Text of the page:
## Introduction to Fairness in Binary Classification

The functions `fairnessMetrics`

, `fairnessWeights`

,
`disparateImpactRemover`

, and `fairnessThresholder`

in
Statistics and Machine Learning Toolbox™ allow you to detect and mitigate societal bias in binary classification. First,
use `fairnessMetrics`

to evaluate the fairness of a data set or
classification model with bias and group metrics. Then, use `fairnessWeights`

to
reweight observations, `disparateImpactRemover`

to remove the disparate impact of a sensitive attribute,
or `fairnessThresholder`

to optimize the classification threshold.

`fairnessMetrics`

— The`fairnessMetrics`

function computes fairness metrics (bias metrics and group metrics) for a data set or binary classification model with respect to sensitive attributes. The data-level evaluation examines binary, true labels of the data. The model-level evaluation examines the predicted labels returned by one or more binary classification models, using both true labels and predicted labels. You can use the metrics to determine if your data or models contain bias toward a group within each sensitive attribute.`fairnessWeights`

— The`fairnessWeights`

function computes fairness weights with respect to a sensitive attribute and the response variable. For every combination of a group in the sensitive attribute and a class label in the response variable, the software computes a weight value. The function then assigns each observation its corresponding weight. The returned weights introduce fairness across the sensitive attribute groups. Pass the weights to an appropriate training function, such as`fitcsvm`

, using the`Weights`

name-value argument.`disparateImpactRemover`

— The`disparateImpactRemover`

function tries to remove the disparate impact of a sensitive attribute on model predictions by using the sensitive attribute to transform the continuous predictors in the data set. The function returns the transformed data set and a`disparateImpactRemover`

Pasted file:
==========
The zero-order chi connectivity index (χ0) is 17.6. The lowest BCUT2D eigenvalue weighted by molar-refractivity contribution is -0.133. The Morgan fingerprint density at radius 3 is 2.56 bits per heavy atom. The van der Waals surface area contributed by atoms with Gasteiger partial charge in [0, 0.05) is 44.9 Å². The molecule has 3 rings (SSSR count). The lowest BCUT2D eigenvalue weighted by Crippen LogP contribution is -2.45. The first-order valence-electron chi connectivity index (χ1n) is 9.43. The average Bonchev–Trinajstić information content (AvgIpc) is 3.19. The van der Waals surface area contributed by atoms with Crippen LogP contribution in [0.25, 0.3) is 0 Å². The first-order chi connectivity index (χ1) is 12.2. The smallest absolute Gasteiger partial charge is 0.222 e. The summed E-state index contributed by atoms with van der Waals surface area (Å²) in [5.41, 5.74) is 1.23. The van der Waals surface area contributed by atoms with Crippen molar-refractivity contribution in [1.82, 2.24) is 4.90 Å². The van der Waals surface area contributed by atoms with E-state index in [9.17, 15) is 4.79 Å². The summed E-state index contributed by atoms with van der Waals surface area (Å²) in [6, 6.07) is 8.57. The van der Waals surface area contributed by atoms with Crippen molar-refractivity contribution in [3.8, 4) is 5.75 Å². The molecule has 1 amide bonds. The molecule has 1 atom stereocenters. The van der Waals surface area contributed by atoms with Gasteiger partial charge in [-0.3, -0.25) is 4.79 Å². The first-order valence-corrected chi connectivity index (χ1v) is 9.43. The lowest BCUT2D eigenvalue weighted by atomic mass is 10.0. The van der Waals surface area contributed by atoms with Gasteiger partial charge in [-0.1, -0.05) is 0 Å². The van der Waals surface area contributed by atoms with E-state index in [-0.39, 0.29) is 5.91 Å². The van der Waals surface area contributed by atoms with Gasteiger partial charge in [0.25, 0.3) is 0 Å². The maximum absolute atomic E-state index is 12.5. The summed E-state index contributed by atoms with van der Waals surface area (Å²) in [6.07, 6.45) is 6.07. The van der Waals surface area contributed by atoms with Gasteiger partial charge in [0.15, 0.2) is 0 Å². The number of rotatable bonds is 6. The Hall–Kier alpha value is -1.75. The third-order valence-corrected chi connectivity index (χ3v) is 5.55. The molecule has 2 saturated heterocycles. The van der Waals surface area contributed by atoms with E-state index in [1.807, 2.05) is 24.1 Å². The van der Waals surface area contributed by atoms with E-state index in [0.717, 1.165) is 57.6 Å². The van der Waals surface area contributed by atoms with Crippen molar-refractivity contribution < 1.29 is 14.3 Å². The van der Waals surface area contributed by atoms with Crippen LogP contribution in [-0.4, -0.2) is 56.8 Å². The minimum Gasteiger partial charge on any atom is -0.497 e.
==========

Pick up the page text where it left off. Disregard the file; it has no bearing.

object that contains the transformation. Pass the transformed data set to an appropriate training function, such as`fitcsvm`

, and pass the object to the`transform`

object function to apply the transformation to a new data set, such as a test data set.`fairnessThresholder`

— The`fairnessThresholder`

function searches for an optimal score threshold to maximize accuracy while satisfying fairness bounds. For observations in the critical region below the optimal threshold, the function adjusts the labels so that the fairness constraints hold for the reference and nonreference groups in the sensitive attribute. After you create a`fairnessThresholder`

object, you can use the`predict`

and`loss`

object functions on new data to predict fairness labels and calculate the classification loss, respectively.

### Reduce Statistical Parity Difference Using Fairness Weights

Train a neural network model, and compute the statistical parity difference (SPD) for each group in the sensitive attribute. To reduce the SPD values, compute fairness weights, and retrain the neural network model.

Read the sample file `CreditRating_Historical.dat`

into a table. The predictor data consists of financial ratios and industry sector information for a list of corporate customers. The response variable consists of credit ratings assigned by a rating agency.

`creditrating = readtable("CreditRating_Historical.dat");`

Because each value in the `ID`

variable is a unique customer ID—that is, `length(unique(creditrating.ID))`

is equal to the number of observations in `creditrating`

—the `ID`

variable is a poor predictor. Remove the `ID`

variable from the table, and convert the `Industry`